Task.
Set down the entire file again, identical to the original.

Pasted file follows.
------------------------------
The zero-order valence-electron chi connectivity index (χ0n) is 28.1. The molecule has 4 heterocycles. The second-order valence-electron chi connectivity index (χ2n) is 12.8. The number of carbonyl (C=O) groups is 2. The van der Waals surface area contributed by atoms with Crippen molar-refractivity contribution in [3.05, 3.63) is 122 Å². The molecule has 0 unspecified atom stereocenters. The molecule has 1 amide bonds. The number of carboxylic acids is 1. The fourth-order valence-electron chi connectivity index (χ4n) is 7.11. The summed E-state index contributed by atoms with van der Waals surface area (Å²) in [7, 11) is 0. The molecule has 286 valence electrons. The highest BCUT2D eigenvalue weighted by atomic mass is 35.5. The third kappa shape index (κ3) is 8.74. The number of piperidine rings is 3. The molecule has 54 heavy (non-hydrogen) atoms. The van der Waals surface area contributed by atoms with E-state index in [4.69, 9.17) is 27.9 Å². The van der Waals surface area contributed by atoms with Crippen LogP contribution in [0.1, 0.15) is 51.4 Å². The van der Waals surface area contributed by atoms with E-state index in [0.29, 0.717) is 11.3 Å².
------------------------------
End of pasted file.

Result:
The zero-order valence-electron chi connectivity index (χ0n) is 28.1. The molecule has 4 heterocycles. The second-order valence-electron chi connectivity index (χ2n) is 12.8. The number of carbonyl (C=O) groups is 2. The van der Waals surface area contributed by atoms with Crippen molar-refractivity contribution in [3.05, 3.63) is 122 Å². The molecule has 0 unspecified atom stereocenters. The molecule has 1 amide bonds. The number of carboxylic acids is 1. The fourth-order valence-electron chi connectivity index (χ4n) is 7.11. The summed E-state index contributed by atoms with van der Waals surface area (Å²) in [7, 11) is 0. The molecule has 286 valence electrons. The highest BCUT2D eigenvalue weighted by atomic mass is 35.5. The third kappa shape index (κ3) is 8.74. The number of piperidine rings is 3. The molecule has 54 heavy (non-hydrogen) atoms. The van der Waals surface area contributed by atoms with E-state index in [4.69, 9.17) is 27.9 Å². The van der Waals surface area contributed by atoms with Crippen LogP contribution in [0.1, 0.15) is 51.4 Å². The van der Waals surface area contributed by atoms with E-state index in [0.29, 0.717) is 11.3 Å².